Using fromArray() to Write Raw Values to the DB

In the previous article, we saw a way to write raw values to the MODX database with PDO. In this one, we’ll see a slightly slower, but much more convenient method that uses xPDO’s fromArray() method.

fromArray()

If you’ve written code that uses Tpl chunks to display the fields of MODX objects, you’ve probably used xPDO’s toArray() method. Since any MODX object is also an xPDO object, you can convert all its fields to a PHP associative array by calling its toArray() method.

Here are some examples:MODX logo

[code language=”php”]
$fields = $resource->toArray();
$fields = $chunk->toArray();
$fields = $user->toArray();
[/code]

 

There is also a reciprocal method called fromArray() that sets the object fields from an associative array. It looks like this:

[code language=”php”]
$fields = array(
‘pagetitle’ => ‘My Page’,
‘alias’ => ‘my-page’,
‘published’ => ‘1’,
‘hidemenu’ => ‘0’,
‘introtext’ => ‘This is my Page’,
)

$resource = $modx->newObject(‘modResource’);
$resource->fromArray($fields);
$resource->save();
[/code]

 

When called this way, fromArray() calls the object’s set() method for each field. That means, for example, that any date fields are converted to Unix timestamps, and JSON fields (like the properties field of elements and the extended field of the user object) will be converted to JSON strings.

What if you don’t want that? What if you already have timestamps or JSON strings to store in the fields? Or maybe, as in the previous article, you want to store user passwords that are already hashed because you’re importing them from another install of MODX.

The fromArray() method gives you a way to store the raw values, but it’s a little tricky. The fromArray() method has a number of optional arguments, shown below:

[code language=”php”]
public function fromArray($fields, $keyPrefix= ”,
$setPrimaryKeys= false, $rawValues= false,
$adhocValues= false) {}

[/code]

 

The fromArray() code is in the xPDOObject class if you’d like to take a look at it. The first argument is the array of fields we used above. The second specifies a prefix to strip from the array keys. The third tells MODX to set the primary key of the object (these two are seldom used). The fourth argument is the one we want. When set to true, it stores the raw values from the $fields array rather than calling set(). The fifth argument (seldom used) makes the keys class variables.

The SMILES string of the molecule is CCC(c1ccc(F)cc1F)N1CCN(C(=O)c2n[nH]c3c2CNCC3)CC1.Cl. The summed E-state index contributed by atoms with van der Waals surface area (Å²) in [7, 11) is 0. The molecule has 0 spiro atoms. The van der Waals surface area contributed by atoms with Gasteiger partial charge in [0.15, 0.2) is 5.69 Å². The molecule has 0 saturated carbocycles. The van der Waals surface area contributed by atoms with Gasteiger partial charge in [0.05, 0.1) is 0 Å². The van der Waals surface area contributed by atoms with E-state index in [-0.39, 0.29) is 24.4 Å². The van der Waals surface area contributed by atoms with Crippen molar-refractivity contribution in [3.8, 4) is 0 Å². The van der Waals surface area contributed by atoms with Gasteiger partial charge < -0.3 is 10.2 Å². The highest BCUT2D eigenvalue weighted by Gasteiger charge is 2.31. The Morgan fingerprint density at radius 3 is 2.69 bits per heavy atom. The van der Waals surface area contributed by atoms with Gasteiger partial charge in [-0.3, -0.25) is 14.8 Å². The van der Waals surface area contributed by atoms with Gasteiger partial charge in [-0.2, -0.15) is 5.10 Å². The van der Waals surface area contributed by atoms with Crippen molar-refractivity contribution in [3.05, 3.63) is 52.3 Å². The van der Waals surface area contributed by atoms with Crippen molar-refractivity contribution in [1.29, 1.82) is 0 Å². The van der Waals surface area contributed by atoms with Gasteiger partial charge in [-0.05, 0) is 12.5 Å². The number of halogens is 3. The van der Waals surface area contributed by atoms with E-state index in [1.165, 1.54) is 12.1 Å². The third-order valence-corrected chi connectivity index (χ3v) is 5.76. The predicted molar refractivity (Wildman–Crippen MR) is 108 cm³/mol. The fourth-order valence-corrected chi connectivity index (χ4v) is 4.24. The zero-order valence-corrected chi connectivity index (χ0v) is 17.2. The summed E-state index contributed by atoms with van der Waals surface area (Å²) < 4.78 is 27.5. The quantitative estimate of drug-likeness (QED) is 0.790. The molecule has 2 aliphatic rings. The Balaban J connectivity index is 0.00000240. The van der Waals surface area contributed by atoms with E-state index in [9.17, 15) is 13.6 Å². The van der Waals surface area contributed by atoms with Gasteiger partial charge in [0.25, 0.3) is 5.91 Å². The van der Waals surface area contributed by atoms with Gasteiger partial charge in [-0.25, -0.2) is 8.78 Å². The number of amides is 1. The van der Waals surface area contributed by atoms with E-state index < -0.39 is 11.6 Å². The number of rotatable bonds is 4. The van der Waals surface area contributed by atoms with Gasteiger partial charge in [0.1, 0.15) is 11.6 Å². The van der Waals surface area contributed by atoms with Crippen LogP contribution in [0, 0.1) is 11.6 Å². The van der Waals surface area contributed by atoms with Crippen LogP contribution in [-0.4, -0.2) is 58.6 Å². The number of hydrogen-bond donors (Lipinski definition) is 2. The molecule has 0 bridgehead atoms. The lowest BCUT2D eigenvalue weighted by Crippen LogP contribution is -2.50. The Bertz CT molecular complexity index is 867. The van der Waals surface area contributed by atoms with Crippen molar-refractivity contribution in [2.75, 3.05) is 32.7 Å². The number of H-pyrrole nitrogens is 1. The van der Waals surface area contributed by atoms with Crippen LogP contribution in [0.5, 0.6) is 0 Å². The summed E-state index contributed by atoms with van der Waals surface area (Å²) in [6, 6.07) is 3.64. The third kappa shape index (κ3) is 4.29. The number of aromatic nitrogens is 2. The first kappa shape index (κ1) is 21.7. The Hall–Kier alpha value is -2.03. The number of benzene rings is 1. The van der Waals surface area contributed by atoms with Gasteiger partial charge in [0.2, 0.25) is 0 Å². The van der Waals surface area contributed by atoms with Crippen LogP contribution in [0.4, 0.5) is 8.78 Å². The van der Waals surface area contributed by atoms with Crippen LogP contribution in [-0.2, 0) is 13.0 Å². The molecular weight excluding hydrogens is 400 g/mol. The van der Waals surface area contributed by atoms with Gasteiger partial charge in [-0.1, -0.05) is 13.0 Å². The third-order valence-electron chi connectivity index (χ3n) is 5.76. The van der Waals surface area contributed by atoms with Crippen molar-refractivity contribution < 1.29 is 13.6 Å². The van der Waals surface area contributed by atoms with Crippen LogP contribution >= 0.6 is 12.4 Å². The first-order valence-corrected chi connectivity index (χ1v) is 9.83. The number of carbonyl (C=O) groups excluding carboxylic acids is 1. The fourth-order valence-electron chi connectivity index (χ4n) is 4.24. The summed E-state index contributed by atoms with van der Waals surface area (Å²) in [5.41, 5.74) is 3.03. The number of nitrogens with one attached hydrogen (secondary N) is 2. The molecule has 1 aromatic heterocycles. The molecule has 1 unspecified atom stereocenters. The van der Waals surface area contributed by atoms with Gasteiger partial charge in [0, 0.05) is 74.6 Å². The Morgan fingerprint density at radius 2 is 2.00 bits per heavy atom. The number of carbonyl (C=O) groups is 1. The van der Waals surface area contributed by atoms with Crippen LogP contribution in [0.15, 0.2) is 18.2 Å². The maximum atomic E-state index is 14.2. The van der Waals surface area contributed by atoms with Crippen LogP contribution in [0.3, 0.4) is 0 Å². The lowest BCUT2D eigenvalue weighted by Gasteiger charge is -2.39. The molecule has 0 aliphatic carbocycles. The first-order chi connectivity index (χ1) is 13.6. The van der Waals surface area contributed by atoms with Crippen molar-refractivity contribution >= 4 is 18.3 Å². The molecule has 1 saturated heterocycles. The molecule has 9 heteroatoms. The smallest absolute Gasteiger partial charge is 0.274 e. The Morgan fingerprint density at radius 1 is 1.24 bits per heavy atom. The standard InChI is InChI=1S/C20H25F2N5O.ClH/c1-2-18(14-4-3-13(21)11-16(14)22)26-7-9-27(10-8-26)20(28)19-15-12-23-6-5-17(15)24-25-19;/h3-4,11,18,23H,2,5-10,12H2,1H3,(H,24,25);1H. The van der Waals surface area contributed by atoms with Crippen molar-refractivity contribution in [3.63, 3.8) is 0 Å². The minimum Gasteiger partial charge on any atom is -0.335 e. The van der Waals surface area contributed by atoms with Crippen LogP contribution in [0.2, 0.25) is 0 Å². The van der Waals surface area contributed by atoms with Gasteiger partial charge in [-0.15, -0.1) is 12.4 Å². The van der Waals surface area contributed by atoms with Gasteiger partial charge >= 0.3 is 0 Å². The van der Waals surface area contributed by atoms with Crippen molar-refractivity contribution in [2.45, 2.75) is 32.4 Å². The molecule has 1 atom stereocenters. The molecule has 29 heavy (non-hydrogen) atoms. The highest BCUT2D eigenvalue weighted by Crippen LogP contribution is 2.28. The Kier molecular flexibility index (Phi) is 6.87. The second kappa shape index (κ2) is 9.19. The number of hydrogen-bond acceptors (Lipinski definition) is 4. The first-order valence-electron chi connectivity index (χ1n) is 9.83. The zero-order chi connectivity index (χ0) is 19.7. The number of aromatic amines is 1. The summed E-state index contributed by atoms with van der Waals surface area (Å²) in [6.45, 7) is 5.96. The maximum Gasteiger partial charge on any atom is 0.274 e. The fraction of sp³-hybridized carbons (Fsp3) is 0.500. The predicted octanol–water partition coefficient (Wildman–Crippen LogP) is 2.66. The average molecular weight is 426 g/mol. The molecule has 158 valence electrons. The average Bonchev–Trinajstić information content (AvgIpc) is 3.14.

If you want fromArray() to use the raw values of the $fields array, you need to set the intermediate arguments to their default values. So the call would look like this:

[code language=”php”]
$resource->fromArray($fields, ”, false, true);
[/code]

 

The first argument is our $fields array. The second sets the prefix to an empty string. The third is set to false to tell MODX not to set the primary key of the object. Finally, the fourth argument is true, which tells MODX not to call set(), but rather to use the raw values of the $fields array for the field values.

Note: You almost never want to set the primary key of the object. If you do, and an object already exists with that key, you’ll get an error. The only time I’ve ever set the third argument to true involved importing data from another MODX install into completely empty tables. This preserves the relationships between the objects. For example, resource fields like parent, template, createdby, editedby, and publishedby, depend on the parents, templates, and users, having their original IDs.

Rewriting the User Password Code

In the previous article, we used PDO to write raw user passwords to the database. Here’s what that code would look like using fromArray():

[code language=”php”]
$fields = array(
‘username’ => ‘SomeUserName’,
‘active’ => ‘1’,
‘cachepwd’ => ”,
‘password’ => ‘SomePassword’,
‘hash_class’ => ‘hashing.modMD5’,
‘salt’ => ”,
);

$newUser = $this->modx->newObject(‘modUser’);
$newUser->fromArray($fields, "", false, true);

/* for debugging */
// echo "\n\n" . print_r($newUser->toArray(), true);
$newUser->save(false);
[/code]

The code above will write the raw values from the $fields array to the user fields in the database. Note that we’ve called save() with the argument, false. This tells MODX not to cache the user object and speeds things up a little.


For more information on how to use MODX to create a web site, see my web site Bob’s Guides, or better yet, buy my book: MODX: The Official Guide.

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Bob Ray

Bob Ray is the author of MODX: The Official Guide and over 30 MODX add-on components. He hosts Bob's Guides, a source of valuable information for MODX users, and has been very active in the MODX Forums with over 19,000 posts.

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